And then you’ll want to order more!
Can I eat lotus root raw?
Think of it like a potato.
Just like a potato, you wouldn’t eat it raw.
In Japan, lotus root is typically grilled, steamed, or fried before being eaten.
I’ve heard that it is possible to eat young lotus root raw.
In Vietnam, I vaguely remember eating young lotus root in salads.
Though, I assume it was steamed and pickled.
As a general rule, always cook your lotus root.
Do you need to peel lotus root?
Yes, lotus root peel contains bitter tannins.
First, you’ll always want to peel lotus root before cooking it.
You can use just a normal vegetable peeler that you would use to peel potatoes.
Lotus root benefits (nutrition)
1. Lotus root is high in Vitamin C. Vitamin C is a powerful antioxidant which promotes having glowing, healthy skin and boosts your immune system.
2. Eating lotus root helps strengthen bones and support your metabolism because of its high copper content. The copper in lotus root may also help prevent decreased cognitive functioning.
3. Lotus root contains iron, which helps support your energy levels.
4. The fiber content helps aid digestion. Eating a diet high in dietary fiber prevents weight gain.
5. The nutrients and fiber in lotus root help promote cardiovascular health.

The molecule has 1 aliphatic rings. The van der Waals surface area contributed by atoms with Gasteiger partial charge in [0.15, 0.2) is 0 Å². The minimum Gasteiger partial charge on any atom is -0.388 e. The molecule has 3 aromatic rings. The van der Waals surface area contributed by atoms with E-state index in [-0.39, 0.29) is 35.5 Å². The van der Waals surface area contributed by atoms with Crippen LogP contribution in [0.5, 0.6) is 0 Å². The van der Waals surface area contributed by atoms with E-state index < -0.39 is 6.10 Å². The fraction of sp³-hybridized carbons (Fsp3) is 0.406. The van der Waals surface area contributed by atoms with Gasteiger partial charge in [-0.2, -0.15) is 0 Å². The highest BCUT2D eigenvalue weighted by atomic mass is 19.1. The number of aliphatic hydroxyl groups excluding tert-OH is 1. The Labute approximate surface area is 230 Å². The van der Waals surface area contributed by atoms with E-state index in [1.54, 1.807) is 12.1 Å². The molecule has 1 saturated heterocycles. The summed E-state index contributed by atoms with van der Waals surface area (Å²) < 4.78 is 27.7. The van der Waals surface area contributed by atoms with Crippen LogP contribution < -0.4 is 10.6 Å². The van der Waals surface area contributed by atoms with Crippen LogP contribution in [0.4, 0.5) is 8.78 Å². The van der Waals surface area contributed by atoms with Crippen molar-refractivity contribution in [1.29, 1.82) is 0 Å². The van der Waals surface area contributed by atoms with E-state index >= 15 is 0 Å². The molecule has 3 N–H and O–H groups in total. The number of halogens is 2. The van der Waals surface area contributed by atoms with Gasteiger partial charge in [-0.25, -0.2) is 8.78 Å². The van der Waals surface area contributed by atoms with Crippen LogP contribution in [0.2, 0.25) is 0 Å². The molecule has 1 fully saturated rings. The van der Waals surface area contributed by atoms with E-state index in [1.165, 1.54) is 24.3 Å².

After reading through all these health benefits, it’s no wonder that lotus root powder is used in traditional Chinese medicine.
Making Renkon Nikuzume at Home without a Yakitori Grill
At yakitori restaurants in Japan, renkon nikuzume is cooked over a charcoal grill alongside the skewers of chicken.
I don’t own a grill so my version of stuffed renkon is for your stovetop.
I also pan-fried these using coconut oil, which isn’t typical in Japan.
If you don’t have coconut oil at home, you could try an alternative cooking oil.
Or if you want to throw these on your BBQ, I’d go for it!
Let me know how it goes– I’d love to hear from you!
Healthy Stuffed Renkon with Added Veggies
I wanted to add chopped veggies to my renkon nikuzume to make them even healthier and taste better.
Over the last two weeks, I’ve experimented with different combinations of vegetables to add to the minced chicken.
My girlfriend at the time suggested red pepper, which worked.
Then, I added fresh Japanese cucumber and ginger.